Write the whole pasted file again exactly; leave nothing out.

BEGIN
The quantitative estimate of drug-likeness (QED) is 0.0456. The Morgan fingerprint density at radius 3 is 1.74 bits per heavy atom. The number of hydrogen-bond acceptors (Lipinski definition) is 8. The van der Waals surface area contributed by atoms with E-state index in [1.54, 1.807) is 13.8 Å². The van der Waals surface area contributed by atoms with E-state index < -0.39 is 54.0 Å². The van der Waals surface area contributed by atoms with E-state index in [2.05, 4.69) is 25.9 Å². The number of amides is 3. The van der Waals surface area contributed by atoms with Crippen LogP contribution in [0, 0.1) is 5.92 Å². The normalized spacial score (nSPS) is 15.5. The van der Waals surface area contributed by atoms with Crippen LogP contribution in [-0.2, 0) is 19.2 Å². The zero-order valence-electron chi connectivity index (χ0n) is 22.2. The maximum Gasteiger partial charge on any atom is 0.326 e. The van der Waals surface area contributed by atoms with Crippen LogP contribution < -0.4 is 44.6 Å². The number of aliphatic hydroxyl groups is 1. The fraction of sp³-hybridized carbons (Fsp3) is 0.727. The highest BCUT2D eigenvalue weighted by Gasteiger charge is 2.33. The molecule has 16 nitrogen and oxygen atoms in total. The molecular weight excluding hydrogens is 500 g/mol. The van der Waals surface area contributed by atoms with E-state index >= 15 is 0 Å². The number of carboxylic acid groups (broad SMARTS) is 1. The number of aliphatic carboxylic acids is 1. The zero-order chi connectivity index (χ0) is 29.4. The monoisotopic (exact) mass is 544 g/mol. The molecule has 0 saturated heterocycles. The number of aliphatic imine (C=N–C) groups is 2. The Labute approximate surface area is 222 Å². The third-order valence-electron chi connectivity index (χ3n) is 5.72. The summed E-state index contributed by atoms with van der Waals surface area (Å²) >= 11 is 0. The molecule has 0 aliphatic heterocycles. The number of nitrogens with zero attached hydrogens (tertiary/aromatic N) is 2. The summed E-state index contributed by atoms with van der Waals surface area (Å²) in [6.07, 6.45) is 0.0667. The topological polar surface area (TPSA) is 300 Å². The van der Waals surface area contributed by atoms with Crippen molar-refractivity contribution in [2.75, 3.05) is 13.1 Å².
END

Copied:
The quantitative estimate of drug-likeness (QED) is 0.0456. The Morgan fingerprint density at radius 3 is 1.74 bits per heavy atom. The number of hydrogen-bond acceptors (Lipinski definition) is 8. The van der Waals surface area contributed by atoms with E-state index in [1.54, 1.807) is 13.8 Å². The van der Waals surface area contributed by atoms with E-state index < -0.39 is 54.0 Å². The van der Waals surface area contributed by atoms with E-state index in [2.05, 4.69) is 25.9 Å². The number of amides is 3. The van der Waals surface area contributed by atoms with Crippen LogP contribution in [0, 0.1) is 5.92 Å². The normalized spacial score (nSPS) is 15.5. The van der Waals surface area contributed by atoms with Crippen LogP contribution in [-0.2, 0) is 19.2 Å². The zero-order valence-electron chi connectivity index (χ0n) is 22.2. The maximum Gasteiger partial charge on any atom is 0.326 e. The van der Waals surface area contributed by atoms with Crippen LogP contribution < -0.4 is 44.6 Å². The number of aliphatic hydroxyl groups is 1. The fraction of sp³-hybridized carbons (Fsp3) is 0.727. The highest BCUT2D eigenvalue weighted by Gasteiger charge is 2.33. The molecule has 16 nitrogen and oxygen atoms in total. The molecular weight excluding hydrogens is 500 g/mol. The van der Waals surface area contributed by atoms with E-state index >= 15 is 0 Å². The number of carboxylic acid groups (broad SMARTS) is 1. The number of aliphatic carboxylic acids is 1. The zero-order chi connectivity index (χ0) is 29.4. The monoisotopic (exact) mass is 544 g/mol. The molecule has 0 saturated heterocycles. The number of aliphatic imine (C=N–C) groups is 2. The Labute approximate surface area is 222 Å². The third-order valence-electron chi connectivity index (χ3n) is 5.72. The summed E-state index contributed by atoms with van der Waals surface area (Å²) >= 11 is 0. The molecule has 0 aliphatic heterocycles. The number of nitrogens with zero attached hydrogens (tertiary/aromatic N) is 2. The summed E-state index contributed by atoms with van der Waals surface area (Å²) in [6.07, 6.45) is 0.0667. The topological polar surface area (TPSA) is 300 Å². The van der Waals surface area contributed by atoms with Crippen molar-refractivity contribution in [2.75, 3.05) is 13.1 Å².